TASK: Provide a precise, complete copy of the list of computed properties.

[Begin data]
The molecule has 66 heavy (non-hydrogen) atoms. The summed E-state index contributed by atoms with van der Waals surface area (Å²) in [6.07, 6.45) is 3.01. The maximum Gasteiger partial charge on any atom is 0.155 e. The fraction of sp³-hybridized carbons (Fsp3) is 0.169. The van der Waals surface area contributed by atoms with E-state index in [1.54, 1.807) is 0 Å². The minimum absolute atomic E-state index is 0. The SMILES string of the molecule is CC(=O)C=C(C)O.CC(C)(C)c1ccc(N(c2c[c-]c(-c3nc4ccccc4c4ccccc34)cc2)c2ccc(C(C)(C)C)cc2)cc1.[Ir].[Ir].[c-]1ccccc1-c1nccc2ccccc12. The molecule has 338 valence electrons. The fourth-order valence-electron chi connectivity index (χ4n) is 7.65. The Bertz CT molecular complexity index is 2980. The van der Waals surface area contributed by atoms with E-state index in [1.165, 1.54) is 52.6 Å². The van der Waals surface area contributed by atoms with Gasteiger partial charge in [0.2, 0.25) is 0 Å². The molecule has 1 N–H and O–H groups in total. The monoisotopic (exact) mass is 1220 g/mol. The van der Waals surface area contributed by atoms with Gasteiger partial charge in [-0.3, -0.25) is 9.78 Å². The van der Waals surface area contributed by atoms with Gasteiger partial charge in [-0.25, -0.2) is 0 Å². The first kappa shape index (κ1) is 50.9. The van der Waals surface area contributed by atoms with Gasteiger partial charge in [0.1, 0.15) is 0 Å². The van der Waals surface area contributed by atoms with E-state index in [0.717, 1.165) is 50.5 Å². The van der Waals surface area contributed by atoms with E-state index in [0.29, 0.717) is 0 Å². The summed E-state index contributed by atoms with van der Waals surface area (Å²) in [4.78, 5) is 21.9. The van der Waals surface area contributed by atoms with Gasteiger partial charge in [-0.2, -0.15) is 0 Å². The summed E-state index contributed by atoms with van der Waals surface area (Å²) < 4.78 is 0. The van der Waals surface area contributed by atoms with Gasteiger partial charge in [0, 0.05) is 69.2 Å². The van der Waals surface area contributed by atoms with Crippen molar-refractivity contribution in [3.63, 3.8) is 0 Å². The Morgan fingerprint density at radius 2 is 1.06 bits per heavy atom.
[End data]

The molecule has 66 heavy (non-hydrogen) atoms. The summed E-state index contributed by atoms with van der Waals surface area (Å²) in [6.07, 6.45) is 3.01. The maximum Gasteiger partial charge on any atom is 0.155 e. The fraction of sp³-hybridized carbons (Fsp3) is 0.169. The van der Waals surface area contributed by atoms with E-state index in [1.54, 1.807) is 0 Å². The minimum absolute atomic E-state index is 0. The SMILES string of the molecule is CC(=O)C=C(C)O.CC(C)(C)c1ccc(N(c2c[c-]c(-c3nc4ccccc4c4ccccc34)cc2)c2ccc(C(C)(C)C)cc2)cc1.[Ir].[Ir].[c-]1ccccc1-c1nccc2ccccc12. The molecule has 338 valence electrons. The fourth-order valence-electron chi connectivity index (χ4n) is 7.65. The Bertz CT molecular complexity index is 2980. The van der Waals surface area contributed by atoms with E-state index in [1.165, 1.54) is 52.6 Å². The van der Waals surface area contributed by atoms with Gasteiger partial charge in [0.2, 0.25) is 0 Å². The molecule has 1 N–H and O–H groups in total. The monoisotopic (exact) mass is 1220 g/mol. The van der Waals surface area contributed by atoms with Gasteiger partial charge in [-0.3, -0.25) is 9.78 Å². The van der Waals surface area contributed by atoms with Gasteiger partial charge in [-0.25, -0.2) is 0 Å². The first kappa shape index (κ1) is 50.9. The van der Waals surface area contributed by atoms with Gasteiger partial charge in [0.1, 0.15) is 0 Å². The van der Waals surface area contributed by atoms with E-state index in [0.717, 1.165) is 50.5 Å². The van der Waals surface area contributed by atoms with E-state index in [0.29, 0.717) is 0 Å². The summed E-state index contributed by atoms with van der Waals surface area (Å²) in [4.78, 5) is 21.9. The van der Waals surface area contributed by atoms with Gasteiger partial charge in [-0.2, -0.15) is 0 Å². The summed E-state index contributed by atoms with van der Waals surface area (Å²) < 4.78 is 0. The van der Waals surface area contributed by atoms with Gasteiger partial charge in [0, 0.05) is 69.2 Å². The van der Waals surface area contributed by atoms with Crippen molar-refractivity contribution in [3.63, 3.8) is 0 Å². The Morgan fingerprint density at radius 2 is 1.06 bits per heavy atom.